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Tire Traction Force Equation and Calculator

Power Transmission Design and Engineering
Engineering and Design Applications

Tire Traction Force Equation and Calculator


Tire Traction Breakaway Equation and Calculator 

Tire Traction Force, or tractive force, is the  force  used to generate  motion  between a car or truck and the road or tangential surface.

Tire Traction can also refer to the maximum tractive force between a body and a surface, as limited by available friction; when this is the case, traction is often expressed as the ratio of the maximum tractive force to the  normal force  and is termed the  coefficient of traction.

Tractive Force


Applied tractive force based on engine torque equation:

Fz = [ 2 · π · Mmot · η · iG · iv · iA ] / U

Where ,

Fz = Tractive force in N
Mmot = Engine torque in Nm
η = Overall efficiency of power train (see table below)
iG = Transmission ratio)
iv = Driving axle ratio
iA = Final drive atio of the driven axle(s)
U = Tire rolling Circumference = 2 · π · r in m
r = Tire radius in m

Overall Efficiency in the Drive Train

Number of Driven Axles η
One axle 0.95
Two Axles 0.90
Three axles 0.85
Four axles 0.80

Coefficient of traction : The  coefficient of traction  is defined as the usable force for traction divided by the weight on the running gear (wheels, tracks etc.).

usable traction = coefficient of traction x normal force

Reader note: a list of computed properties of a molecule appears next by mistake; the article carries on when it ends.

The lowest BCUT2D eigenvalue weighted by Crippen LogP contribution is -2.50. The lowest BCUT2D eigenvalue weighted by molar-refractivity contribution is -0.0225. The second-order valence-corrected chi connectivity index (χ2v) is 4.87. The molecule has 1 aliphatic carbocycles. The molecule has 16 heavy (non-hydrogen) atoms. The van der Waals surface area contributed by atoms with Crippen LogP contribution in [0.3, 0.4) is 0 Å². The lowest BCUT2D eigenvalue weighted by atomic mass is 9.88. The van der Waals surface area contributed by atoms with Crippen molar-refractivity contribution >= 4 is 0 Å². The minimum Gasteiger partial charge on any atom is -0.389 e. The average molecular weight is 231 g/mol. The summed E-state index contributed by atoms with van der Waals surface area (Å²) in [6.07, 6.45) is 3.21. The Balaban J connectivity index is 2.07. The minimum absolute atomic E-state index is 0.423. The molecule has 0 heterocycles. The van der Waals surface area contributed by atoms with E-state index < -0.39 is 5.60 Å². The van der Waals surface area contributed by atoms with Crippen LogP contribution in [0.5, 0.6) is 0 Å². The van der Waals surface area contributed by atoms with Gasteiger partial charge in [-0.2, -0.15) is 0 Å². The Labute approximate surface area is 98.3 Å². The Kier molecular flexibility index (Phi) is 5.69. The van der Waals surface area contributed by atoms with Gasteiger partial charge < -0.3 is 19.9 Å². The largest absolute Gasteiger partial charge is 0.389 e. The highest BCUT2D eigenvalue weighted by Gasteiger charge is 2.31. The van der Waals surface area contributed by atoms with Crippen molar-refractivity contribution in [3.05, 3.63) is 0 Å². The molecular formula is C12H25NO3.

Factors affecting coefficient of traction

Tire traction between two surfaces depends on several factors:

  • Material composition of each surface.
  • Macroscopic and microscopic shape ( texture ;  macrotexture  and  microtexture )
  • Normal force  pressing contact surfaces together.
  • Contaminants at the material boundary including lubricants and adhesives.
  • Relative motion of tractive surfaces - a sliding object (one in kinetic friction) has less traction than a non-sliding object (one in static friction).
  • Direction of traction relative to some coordinate system - e.g., the available traction of a tire often differs between cornering, accelerating, and braking.
  • For low-friction surfaces, such as off-road or ice, traction can be increased by using traction devices that partially penetrate the surface; these devices use the shear strength of the underlying surface rather than relying solely on dry friction (e.g., aggressive off-road  tread  or  snow chains )....

The maximum permissible traction or force that can be applied to the wheels is governed by two things: the weight of the vehicle and the adhesion coefficient between the tire and the road surface.

More the weight and the adhesion coefficient, more amount of tractive force can be applied to the wheels without causing slips between the tires and road.

In the design of wheeled or tracked vehicles, high traction between wheel and ground is more desirable than low traction, as it allows for higher acceleration (including cornering and braking) without wheel slippage. One notable exception is in the motorsport technique of  drifting , in which rear-wheel traction is purposely lost during high speed cornering.

In some applications, there is a complicated set of trade-offs in choosing materials. For example, soft rubbers often provide better traction but also wear faster and have higher losses when flexed—thus reducing fuel and rolling efficiency.

The traction of trucks, agricultural tractors, wheeled military vehicles, etc. when driving on soft and/or slippery ground can be improved significantly by use of Tire Pressure Control Systems (TPCS). A TPCS makes it possible to reduce and later restore the tire pressure during continuous vehicle operation. Increasing traction by use of a TPCS also reduces tire wear and ride vibration.


Kelly Bramble, ASME-S-GDTP, A&P, Engineers Edge, LLC
Tushar Sirdeshmukh , B.Tech Mechanical Engineering, Visvesvaraya National Institute of Technology,Nagpur